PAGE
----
Celebrating Women in Cybersecurity
Honoring Women’s History Month at Dashlane
We’re taking a look at some of cybersecurity’s pioneering and prominent figures—and offering tips to help women stay safe online.
In March, we celebrate Women’s History Month and International Women’s Day (March 8). In honor of these celebrations, we want to highlight some of the women in cybersecurity who have changed—and are changing—the game. During this time, it’s also important to recognize what is still an unfortunate reality:
Women face outsized risks online.
That’s why in addition to celebrating tech trailblazers, we wanted to provide real, actionable tips to help women stay safe online and safeguard their data.
Did you know there’s a crater on the moon named after one of the first Black female computer scientists at NASA?
In 2021, the International Astronomical Union named a moon crater after Annie Easley. Easley was a computer science trailblazer, and throughout her lifetime she encouraged other women of color to enter the STEM fields.
Amplifying the voices of women in tech and cybersecurity
We asked women at Dashlane:
What have you loved and learned about working in the cybersecurity and tech space?
“Cybersecurity is a really complex field, which I think makes it really interesting. And we absolutely benefit from having diversity in this space. We need all the unique and thoughtful perspectives we can get.”
Chief People Officer at Dashlane
"I am motivated by the end goal that my work in this space contributes to, effecting positive change by helping create a safer, more convenient digital space for everyone. It’s a relatable challenge for people from all walks of life, be it a CTO of Fortune 500, CEO of a startup or an everyday person like my mother and in my day-to-day, I get to help all of these people."
Director of Operations, Support & Service at Dashlane
"We are very fortunate to be working on what is, in my opinion, one the very few spaces left in tech which has not been reinvented through great user-centric experiences. Taking into consideration work from home and women in this new working paradigm shift, I am, myself as a woman, energized to be shaping up Dashlane as a global product which understands and honors cultural and gender nuances."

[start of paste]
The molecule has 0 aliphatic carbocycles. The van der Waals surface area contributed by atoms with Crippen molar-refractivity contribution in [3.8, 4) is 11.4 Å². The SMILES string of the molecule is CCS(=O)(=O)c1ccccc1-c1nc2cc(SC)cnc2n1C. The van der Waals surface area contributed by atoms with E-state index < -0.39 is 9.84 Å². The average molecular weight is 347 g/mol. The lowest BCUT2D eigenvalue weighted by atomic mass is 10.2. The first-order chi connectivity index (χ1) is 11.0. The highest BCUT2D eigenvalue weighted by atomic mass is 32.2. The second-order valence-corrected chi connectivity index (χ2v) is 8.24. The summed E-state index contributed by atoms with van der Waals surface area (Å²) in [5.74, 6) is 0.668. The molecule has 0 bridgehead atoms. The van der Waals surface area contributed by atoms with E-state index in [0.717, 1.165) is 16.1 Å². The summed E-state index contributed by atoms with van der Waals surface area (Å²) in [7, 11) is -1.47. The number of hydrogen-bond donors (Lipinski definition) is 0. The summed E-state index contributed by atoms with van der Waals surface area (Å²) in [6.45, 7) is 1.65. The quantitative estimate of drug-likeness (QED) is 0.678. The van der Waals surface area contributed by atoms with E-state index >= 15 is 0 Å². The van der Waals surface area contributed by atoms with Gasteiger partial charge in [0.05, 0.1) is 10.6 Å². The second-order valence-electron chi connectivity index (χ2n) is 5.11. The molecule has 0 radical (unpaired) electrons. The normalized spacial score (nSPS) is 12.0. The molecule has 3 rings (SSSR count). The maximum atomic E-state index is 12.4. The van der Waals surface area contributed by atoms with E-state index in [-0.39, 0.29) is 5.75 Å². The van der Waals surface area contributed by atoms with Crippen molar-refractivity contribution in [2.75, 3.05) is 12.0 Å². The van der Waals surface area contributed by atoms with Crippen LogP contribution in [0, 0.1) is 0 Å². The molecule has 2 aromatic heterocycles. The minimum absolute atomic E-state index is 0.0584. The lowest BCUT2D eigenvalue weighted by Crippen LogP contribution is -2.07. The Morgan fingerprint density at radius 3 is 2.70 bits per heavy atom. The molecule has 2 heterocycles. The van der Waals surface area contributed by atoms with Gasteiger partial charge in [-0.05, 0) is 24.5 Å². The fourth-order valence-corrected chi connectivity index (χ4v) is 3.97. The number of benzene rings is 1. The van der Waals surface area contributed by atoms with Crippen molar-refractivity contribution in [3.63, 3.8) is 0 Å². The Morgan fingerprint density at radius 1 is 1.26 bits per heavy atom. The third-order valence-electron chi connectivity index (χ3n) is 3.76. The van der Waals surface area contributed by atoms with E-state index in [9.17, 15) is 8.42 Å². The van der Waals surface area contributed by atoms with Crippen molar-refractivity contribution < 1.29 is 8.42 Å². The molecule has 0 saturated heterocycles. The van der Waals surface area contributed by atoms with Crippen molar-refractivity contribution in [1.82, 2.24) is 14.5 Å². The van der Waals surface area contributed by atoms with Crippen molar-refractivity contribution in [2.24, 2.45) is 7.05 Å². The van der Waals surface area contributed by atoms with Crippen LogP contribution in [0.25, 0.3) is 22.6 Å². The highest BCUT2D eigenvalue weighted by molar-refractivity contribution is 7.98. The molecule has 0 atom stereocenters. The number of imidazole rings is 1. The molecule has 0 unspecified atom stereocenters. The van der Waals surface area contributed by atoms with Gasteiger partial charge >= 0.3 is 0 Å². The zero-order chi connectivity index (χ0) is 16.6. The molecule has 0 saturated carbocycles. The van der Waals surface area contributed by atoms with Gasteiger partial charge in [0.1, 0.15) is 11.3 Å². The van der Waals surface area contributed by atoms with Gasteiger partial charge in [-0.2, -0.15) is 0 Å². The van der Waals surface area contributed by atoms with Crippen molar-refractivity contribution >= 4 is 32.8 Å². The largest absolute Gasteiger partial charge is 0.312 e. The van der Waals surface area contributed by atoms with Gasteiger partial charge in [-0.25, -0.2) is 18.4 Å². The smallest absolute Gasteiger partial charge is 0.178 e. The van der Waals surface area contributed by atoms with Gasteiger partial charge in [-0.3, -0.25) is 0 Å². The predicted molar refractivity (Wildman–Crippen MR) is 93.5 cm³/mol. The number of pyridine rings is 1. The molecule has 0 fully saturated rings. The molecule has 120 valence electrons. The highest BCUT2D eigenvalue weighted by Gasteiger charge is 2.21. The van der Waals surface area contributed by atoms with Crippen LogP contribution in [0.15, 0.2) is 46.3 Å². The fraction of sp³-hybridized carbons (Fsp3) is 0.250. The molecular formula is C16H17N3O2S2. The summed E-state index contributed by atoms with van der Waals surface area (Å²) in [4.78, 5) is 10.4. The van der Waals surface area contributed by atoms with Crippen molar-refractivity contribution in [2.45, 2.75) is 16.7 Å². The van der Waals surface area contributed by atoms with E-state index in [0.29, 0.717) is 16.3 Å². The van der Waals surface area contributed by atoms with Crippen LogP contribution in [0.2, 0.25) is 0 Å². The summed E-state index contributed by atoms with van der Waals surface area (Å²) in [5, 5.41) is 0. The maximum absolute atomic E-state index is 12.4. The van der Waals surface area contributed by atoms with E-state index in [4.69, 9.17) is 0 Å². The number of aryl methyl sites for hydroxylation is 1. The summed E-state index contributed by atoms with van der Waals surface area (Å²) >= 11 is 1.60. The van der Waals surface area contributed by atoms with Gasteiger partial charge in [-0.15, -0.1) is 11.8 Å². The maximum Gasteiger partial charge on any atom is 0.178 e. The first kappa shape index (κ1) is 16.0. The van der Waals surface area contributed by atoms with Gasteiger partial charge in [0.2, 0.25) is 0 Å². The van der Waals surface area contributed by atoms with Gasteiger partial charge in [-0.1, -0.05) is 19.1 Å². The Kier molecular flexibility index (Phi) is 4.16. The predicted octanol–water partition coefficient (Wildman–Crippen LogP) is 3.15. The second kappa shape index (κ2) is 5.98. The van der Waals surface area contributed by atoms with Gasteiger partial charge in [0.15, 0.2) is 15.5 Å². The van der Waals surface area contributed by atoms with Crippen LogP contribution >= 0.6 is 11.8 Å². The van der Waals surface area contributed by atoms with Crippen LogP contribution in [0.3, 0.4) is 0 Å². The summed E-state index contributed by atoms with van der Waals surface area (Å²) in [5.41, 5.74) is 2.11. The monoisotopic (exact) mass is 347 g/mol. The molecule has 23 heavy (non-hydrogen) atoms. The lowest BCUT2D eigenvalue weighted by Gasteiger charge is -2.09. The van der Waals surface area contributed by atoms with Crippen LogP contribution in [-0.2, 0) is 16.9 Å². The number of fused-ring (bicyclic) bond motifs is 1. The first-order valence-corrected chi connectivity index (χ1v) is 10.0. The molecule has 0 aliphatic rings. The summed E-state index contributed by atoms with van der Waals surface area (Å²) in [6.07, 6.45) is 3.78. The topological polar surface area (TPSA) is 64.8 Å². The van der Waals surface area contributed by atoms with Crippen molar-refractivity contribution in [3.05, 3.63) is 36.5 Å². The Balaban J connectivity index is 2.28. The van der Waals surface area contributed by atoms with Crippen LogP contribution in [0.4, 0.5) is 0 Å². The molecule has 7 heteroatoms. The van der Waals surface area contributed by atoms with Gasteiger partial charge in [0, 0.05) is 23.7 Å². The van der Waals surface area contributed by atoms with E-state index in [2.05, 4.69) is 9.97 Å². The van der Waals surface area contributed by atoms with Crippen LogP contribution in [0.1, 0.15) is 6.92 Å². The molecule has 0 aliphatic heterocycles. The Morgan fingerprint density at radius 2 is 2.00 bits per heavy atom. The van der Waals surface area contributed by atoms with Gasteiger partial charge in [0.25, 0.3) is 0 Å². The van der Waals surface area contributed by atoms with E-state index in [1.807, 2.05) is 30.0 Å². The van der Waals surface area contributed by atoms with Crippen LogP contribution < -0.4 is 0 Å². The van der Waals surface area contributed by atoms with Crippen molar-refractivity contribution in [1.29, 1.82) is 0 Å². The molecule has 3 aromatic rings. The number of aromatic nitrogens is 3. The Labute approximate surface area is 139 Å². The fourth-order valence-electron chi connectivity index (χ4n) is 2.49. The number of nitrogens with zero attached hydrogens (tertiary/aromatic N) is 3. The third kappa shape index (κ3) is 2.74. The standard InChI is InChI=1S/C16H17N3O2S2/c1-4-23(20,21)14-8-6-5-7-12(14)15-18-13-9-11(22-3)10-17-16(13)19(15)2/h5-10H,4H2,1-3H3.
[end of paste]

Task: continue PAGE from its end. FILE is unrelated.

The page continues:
Head of UX at Dashlane
"Working in the cybersecurity space allows me to have continuous learning opportunities, and solve complex problems. Additionally, I find noble the mission of keeping both businesses and individuals protected online. It's a job with real impact, and that makes a huge difference."
Country Leader & People Director at Dashlane
“It is important for everyone, especially women, to be conscious of what they share online and who has access to their personal information. One way to combat this is to keep personal and business accounts separate, with different restrictions and privacy settings for each.”
Engineering Chief of Staff at Dashlane
“Although this industry has been around for quite some time, it's interesting to see it take a new shape to solve broader and more complex needs. I do find myself thinking how cybersecurity goes beyond just making things safe, to also making things easier for many people.”
VP of Engineering Operations at Dashlane
Did you know the idea for WiFi came from an Austrian-American actress and inventor?
In 1942, Hedy Lamarr patented a torpedo guiding system that would eventually form the technological basis for WiFi, GPS, and Bluetooth.
3 tips for women (by women) on how to stay safe online:
Use a password manager to secure your accounts and keep them protected from hackers and unauthorized parties.
Turn your phone into a bodyguard with an app like Noonlight (formerly known as SafeTrek), which can call the police and send your location in the event of an emergency.
Try a proactive service like Safe Shepherd that can scrub your personal data from the internet.
We know this compilation only scratches the surface. Women continue to make important and necessary change in the cybersecurity space—and here at Dashlane.